Being in shape is a great start, but this alone is not going to give you the tools you need to defend yourself in a high stress, life-or-death situation. Although some people are natural fighters, most people would simply freeze if someone pulled a gun or a knife on them.
This is where a self-
defense system such as Krav Maga comes in. “One of the reasons Krav Maga is so awesome is that it is developed by the Israeli Military. In Israel, all of the women serve two years in the military, so the system has to work as well for females as it does for males.” This means that a 100-lb. women, if properly trained, can learn to defend herself against a person twice her size. Even kids can learn it. Bullman’s youngest son started when he was four years old. “And if I had a daughter,” he adds, “she would be a bad@$$, for sure.”
Anyone can learn the basics, and these can change a person in tremendous ways. Take, for instance, a participant in a Krav Maga retreat that Bullman recently held in Costa Rica. She had never done any sort of martial art and would go “exploring” a lot, which he soon realized was code for hiding out in the woods and smoking cigarettes. “She’s maybe 5’1” and less than 100 lbs. By the end of the week she was sparring with me. It’s not like she became a cage fighter, but her whole demeanor changed.” Not only was she repelling attacks: a month after the retreat, her husband thanked Bullman and reported that she hadn’t smoked a cigarette since returning.
In order to be useful, self-defense training must do more than show you what to do in a hypothetical situation. Not only must you know the moves, but you must practice them under the intense pressure of your adrenaline-infused stress response. Bullman says “the best you’ll ever do in a real fight is probably worse than your worst day in the gym.” In one exercise, he pushes a student and instructs her to kick with whichever foot she can after regaining balance. He then repeats the exercise but first asks her to close her eyes. He warns her that he is about to push her—but he doesn’t. “I’ve had people fall forward in anticipation.” This is the body’s stress response kicking into high gear. If you’re unprepared, you’ll be incapable of handling yourself.
Incidentally, being physically and mentally prepared to defend yourself plays a massive role in preventing situations in which you might have to. Knowing that you can defend yourself changes how you carry yourself. It’s not about puffing your chest out and walking around like a penguin. Rather, knowing that you can defend yourself and your loved ones gives you an incredible feeling of peace and confidence. On the other hand, says Bullman, “Attackers and rapists know when someone is weak or meek or mild.” Vulnerability is visible to aggressors.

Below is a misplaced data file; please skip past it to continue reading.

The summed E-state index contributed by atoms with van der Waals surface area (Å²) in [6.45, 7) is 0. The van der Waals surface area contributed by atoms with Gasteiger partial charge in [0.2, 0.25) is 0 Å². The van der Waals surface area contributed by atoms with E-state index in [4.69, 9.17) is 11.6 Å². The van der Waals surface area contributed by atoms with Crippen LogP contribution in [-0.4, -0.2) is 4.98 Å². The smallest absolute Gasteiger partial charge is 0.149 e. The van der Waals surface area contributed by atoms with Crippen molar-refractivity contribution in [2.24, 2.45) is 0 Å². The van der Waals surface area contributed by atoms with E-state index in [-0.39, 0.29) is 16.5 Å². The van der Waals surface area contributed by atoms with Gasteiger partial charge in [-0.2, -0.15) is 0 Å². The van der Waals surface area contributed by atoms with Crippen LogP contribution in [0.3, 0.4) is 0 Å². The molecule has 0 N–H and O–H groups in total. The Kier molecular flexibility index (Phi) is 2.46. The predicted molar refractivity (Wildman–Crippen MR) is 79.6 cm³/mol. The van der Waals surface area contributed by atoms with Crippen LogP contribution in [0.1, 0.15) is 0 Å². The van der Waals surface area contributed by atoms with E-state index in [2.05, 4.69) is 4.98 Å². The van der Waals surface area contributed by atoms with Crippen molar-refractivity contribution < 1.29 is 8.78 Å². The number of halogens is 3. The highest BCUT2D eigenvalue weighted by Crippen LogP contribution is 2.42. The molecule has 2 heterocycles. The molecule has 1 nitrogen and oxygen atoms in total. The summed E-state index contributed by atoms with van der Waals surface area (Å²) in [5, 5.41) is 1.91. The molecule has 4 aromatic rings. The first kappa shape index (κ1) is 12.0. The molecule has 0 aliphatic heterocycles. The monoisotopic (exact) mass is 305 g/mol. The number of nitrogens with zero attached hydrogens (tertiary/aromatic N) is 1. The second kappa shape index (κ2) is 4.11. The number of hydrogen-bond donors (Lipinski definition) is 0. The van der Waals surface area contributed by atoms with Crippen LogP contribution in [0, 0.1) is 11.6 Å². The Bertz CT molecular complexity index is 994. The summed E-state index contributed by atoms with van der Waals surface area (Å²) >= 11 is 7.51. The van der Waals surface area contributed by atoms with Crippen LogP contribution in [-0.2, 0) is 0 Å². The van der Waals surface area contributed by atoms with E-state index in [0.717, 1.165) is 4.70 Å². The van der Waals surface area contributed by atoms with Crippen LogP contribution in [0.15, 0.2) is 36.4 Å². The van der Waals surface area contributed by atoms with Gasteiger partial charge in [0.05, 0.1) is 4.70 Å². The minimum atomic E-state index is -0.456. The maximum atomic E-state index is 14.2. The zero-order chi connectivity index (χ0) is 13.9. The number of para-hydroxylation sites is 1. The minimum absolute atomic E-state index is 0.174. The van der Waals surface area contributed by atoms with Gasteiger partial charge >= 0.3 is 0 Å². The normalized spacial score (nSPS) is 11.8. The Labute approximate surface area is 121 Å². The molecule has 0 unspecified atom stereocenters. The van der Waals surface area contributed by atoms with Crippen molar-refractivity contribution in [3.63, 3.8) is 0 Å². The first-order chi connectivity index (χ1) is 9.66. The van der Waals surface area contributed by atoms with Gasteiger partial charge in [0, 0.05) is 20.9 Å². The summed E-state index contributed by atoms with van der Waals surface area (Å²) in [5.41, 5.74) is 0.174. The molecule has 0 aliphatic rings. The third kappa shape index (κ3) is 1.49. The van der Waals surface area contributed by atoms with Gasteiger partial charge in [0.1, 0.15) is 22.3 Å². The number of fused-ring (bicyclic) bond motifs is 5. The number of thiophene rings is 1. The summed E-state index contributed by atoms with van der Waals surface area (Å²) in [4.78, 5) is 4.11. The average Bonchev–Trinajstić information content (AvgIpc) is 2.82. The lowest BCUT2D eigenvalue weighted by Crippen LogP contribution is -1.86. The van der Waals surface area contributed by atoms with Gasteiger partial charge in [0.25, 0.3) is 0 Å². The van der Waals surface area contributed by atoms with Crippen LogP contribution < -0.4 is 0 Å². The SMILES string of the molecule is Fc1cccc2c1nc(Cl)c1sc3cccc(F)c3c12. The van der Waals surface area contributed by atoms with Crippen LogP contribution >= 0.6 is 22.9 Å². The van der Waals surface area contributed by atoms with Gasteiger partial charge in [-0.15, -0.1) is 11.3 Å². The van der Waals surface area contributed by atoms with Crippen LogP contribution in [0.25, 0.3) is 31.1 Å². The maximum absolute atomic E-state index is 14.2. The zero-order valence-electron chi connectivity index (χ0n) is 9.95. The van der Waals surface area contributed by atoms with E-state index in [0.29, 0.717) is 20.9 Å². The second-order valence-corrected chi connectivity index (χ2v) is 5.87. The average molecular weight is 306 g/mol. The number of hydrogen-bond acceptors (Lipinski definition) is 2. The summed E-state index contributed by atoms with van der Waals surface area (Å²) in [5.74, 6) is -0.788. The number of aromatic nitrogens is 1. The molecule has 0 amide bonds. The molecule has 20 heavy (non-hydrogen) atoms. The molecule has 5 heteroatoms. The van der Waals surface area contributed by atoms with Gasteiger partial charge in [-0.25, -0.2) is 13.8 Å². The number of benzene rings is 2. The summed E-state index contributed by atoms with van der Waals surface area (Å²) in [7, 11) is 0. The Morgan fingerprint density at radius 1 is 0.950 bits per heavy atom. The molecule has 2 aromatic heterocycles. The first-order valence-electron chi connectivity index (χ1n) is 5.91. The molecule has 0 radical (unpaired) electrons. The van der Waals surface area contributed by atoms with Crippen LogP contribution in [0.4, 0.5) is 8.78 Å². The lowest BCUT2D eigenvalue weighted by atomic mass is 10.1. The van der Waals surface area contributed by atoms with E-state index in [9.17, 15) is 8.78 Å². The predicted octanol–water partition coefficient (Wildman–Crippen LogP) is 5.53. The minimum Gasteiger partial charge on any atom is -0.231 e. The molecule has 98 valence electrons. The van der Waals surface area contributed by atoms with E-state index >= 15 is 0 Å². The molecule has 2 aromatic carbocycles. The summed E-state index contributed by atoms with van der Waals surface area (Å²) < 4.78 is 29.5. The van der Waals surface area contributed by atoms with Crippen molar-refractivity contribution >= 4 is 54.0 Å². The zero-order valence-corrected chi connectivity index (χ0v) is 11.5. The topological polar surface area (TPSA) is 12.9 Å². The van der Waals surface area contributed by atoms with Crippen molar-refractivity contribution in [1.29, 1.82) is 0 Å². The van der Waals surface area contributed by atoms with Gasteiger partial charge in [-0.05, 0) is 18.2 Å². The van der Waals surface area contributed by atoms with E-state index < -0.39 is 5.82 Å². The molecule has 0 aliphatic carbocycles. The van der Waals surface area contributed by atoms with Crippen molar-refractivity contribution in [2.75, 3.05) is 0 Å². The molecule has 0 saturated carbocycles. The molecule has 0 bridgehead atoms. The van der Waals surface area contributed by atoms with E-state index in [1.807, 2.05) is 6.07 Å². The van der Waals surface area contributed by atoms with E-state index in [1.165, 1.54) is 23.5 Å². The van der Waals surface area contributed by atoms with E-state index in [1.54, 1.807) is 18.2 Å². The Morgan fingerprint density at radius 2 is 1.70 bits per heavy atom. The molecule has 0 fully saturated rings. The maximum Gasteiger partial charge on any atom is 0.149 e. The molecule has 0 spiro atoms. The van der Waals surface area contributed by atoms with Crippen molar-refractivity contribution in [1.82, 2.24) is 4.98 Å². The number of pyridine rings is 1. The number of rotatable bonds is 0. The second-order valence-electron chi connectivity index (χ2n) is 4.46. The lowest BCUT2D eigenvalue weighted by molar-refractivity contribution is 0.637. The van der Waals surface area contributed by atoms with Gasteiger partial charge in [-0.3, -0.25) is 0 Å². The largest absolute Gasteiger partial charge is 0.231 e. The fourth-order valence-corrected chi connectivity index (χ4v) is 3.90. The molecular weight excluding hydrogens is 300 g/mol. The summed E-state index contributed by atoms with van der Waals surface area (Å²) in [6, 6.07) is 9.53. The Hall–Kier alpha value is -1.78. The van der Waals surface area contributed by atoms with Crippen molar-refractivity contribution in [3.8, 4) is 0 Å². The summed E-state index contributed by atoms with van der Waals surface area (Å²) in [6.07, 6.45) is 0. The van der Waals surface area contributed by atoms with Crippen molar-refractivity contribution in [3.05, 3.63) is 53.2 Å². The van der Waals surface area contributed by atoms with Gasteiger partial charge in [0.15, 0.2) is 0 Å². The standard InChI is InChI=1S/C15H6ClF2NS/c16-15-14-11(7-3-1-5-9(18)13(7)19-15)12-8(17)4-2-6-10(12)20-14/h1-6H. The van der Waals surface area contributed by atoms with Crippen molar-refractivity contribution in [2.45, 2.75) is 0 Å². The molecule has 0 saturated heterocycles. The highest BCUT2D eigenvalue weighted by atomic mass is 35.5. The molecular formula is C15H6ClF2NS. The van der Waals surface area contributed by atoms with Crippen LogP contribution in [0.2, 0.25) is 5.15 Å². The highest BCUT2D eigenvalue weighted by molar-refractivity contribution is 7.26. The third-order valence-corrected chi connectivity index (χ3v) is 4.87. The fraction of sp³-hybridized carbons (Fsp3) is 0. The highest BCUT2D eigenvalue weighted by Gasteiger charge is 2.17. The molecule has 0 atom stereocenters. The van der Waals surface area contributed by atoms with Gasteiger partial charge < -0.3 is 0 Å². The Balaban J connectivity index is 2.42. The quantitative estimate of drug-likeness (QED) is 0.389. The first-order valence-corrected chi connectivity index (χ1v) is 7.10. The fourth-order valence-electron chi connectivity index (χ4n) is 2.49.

You should be prepared to do what you need to in order to survive. From Bullman’s perspective, this includes hitting first if necessary. “If the fight is inevitable, you start the fight. And you start the fight by putting your fingers in someone’s eyes or kicking them in the groin or punching them in the solar plexus—hitting them with something that gives you a chance to get away.”
This may indeed be a life-saver. On the other hand, it may increase your legal risk. Attorney T. Scott Jones concedes that “In the vast majority of confrontations, the person who swings first and swings hardest generally wins.” But he adds, “You’ve got to be careful. Is that self-defense? Words are never considered adequate provocation.” So, if someone cusses you out and you respond by hitting them, you’ve committed assault.
Of course, a jury must consider the context of the situation. “The standard used by juries is reasonable force,” explains Jones. “Say someone shoves you, or your spouse, or your brother. You can’t then pull out a gun and escalate the situation. That’s not reasonable self-defense.” Note, for instance, that a 300 lb. man is capable of restraining a 120-lb.-women. So, if 120 lb. women punches him and he responds by beating her up, that’s not reasonable self-defense.
Jones adds that whenever possible, “The prudent thing to do is to call the guys in blue who get paid to deal with this stuff.” But, “At the end of the day, it’s better to be tried by a jury of twelve of your peers than to be carried by six.”